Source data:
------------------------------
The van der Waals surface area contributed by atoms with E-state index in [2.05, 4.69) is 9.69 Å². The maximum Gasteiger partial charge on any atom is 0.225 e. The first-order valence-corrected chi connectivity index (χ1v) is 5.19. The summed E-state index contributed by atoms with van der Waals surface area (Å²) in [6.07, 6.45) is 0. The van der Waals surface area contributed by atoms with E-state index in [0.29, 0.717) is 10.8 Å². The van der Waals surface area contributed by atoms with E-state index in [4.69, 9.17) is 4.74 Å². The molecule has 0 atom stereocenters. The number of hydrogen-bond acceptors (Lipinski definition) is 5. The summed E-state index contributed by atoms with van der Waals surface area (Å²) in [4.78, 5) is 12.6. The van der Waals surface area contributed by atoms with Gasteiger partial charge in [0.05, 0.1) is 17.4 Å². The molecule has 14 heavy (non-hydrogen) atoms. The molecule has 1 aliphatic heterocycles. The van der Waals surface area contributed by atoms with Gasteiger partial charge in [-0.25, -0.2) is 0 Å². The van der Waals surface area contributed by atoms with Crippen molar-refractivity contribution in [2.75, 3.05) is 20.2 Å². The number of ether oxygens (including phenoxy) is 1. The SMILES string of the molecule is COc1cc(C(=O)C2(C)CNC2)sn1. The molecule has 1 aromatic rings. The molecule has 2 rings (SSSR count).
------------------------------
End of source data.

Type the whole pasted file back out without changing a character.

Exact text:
The van der Waals surface area contributed by atoms with E-state index in [2.05, 4.69) is 9.69 Å². The maximum Gasteiger partial charge on any atom is 0.225 e. The first-order valence-corrected chi connectivity index (χ1v) is 5.19. The summed E-state index contributed by atoms with van der Waals surface area (Å²) in [6.07, 6.45) is 0. The van der Waals surface area contributed by atoms with E-state index in [0.29, 0.717) is 10.8 Å². The van der Waals surface area contributed by atoms with E-state index in [4.69, 9.17) is 4.74 Å². The molecule has 0 atom stereocenters. The number of hydrogen-bond acceptors (Lipinski definition) is 5. The summed E-state index contributed by atoms with van der Waals surface area (Å²) in [4.78, 5) is 12.6. The van der Waals surface area contributed by atoms with Gasteiger partial charge in [0.05, 0.1) is 17.4 Å². The molecule has 14 heavy (non-hydrogen) atoms. The molecule has 1 aliphatic heterocycles. The van der Waals surface area contributed by atoms with Gasteiger partial charge in [-0.25, -0.2) is 0 Å². The van der Waals surface area contributed by atoms with Crippen molar-refractivity contribution in [2.75, 3.05) is 20.2 Å². The number of ether oxygens (including phenoxy) is 1. The SMILES string of the molecule is COc1cc(C(=O)C2(C)CNC2)sn1. The molecule has 1 aromatic rings. The molecule has 2 rings (SSSR count).